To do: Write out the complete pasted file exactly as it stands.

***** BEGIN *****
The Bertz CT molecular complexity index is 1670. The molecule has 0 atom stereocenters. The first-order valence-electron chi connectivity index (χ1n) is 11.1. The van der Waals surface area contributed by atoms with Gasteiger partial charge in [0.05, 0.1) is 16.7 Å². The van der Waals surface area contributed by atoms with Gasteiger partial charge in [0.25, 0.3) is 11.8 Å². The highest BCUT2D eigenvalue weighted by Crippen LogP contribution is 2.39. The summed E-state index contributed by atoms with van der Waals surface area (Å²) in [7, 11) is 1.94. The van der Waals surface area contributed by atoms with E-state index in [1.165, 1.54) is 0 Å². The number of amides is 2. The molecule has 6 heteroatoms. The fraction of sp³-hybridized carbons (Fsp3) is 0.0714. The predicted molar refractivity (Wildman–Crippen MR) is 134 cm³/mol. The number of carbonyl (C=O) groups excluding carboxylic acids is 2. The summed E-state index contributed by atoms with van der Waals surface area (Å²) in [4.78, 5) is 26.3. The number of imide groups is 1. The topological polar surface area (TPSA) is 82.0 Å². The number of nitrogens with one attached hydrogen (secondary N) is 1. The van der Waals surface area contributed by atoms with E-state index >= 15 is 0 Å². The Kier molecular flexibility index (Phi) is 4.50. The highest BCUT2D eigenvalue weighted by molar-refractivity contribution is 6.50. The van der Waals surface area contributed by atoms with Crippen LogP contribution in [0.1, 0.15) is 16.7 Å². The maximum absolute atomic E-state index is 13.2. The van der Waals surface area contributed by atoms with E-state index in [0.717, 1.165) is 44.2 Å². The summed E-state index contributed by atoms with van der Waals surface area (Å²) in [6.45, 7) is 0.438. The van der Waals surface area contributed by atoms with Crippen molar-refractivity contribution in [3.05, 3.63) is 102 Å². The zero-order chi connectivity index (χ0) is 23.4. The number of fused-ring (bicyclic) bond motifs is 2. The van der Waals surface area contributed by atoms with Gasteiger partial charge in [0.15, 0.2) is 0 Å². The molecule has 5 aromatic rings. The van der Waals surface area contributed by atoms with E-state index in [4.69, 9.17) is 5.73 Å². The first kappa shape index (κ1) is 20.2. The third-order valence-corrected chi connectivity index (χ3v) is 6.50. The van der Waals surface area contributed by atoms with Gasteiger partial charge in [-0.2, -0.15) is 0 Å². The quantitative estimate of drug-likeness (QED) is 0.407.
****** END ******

The Bertz CT molecular complexity index is 1670. The molecule has 0 atom stereocenters. The first-order valence-electron chi connectivity index (χ1n) is 11.1. The van der Waals surface area contributed by atoms with Gasteiger partial charge in [0.05, 0.1) is 16.7 Å². The van der Waals surface area contributed by atoms with Gasteiger partial charge in [0.25, 0.3) is 11.8 Å². The highest BCUT2D eigenvalue weighted by Crippen LogP contribution is 2.39. The summed E-state index contributed by atoms with van der Waals surface area (Å²) in [7, 11) is 1.94. The van der Waals surface area contributed by atoms with E-state index in [1.165, 1.54) is 0 Å². The number of amides is 2. The molecule has 6 heteroatoms. The fraction of sp³-hybridized carbons (Fsp3) is 0.0714. The predicted molar refractivity (Wildman–Crippen MR) is 134 cm³/mol. The number of carbonyl (C=O) groups excluding carboxylic acids is 2. The summed E-state index contributed by atoms with van der Waals surface area (Å²) in [4.78, 5) is 26.3. The number of imide groups is 1. The topological polar surface area (TPSA) is 82.0 Å². The number of nitrogens with one attached hydrogen (secondary N) is 1. The van der Waals surface area contributed by atoms with E-state index >= 15 is 0 Å². The Kier molecular flexibility index (Phi) is 4.50. The highest BCUT2D eigenvalue weighted by molar-refractivity contribution is 6.50. The van der Waals surface area contributed by atoms with Crippen LogP contribution in [0.1, 0.15) is 16.7 Å². The maximum absolute atomic E-state index is 13.2. The van der Waals surface area contributed by atoms with E-state index in [0.717, 1.165) is 44.2 Å². The summed E-state index contributed by atoms with van der Waals surface area (Å²) in [6.45, 7) is 0.438. The van der Waals surface area contributed by atoms with Crippen molar-refractivity contribution in [3.05, 3.63) is 102 Å². The zero-order chi connectivity index (χ0) is 23.4. The number of fused-ring (bicyclic) bond motifs is 2. The van der Waals surface area contributed by atoms with Gasteiger partial charge in [0.15, 0.2) is 0 Å². The molecule has 5 aromatic rings. The van der Waals surface area contributed by atoms with E-state index in [4.69, 9.17) is 5.73 Å². The first kappa shape index (κ1) is 20.2. The third-order valence-corrected chi connectivity index (χ3v) is 6.50. The van der Waals surface area contributed by atoms with Gasteiger partial charge in [-0.2, -0.15) is 0 Å². The quantitative estimate of drug-likeness (QED) is 0.407.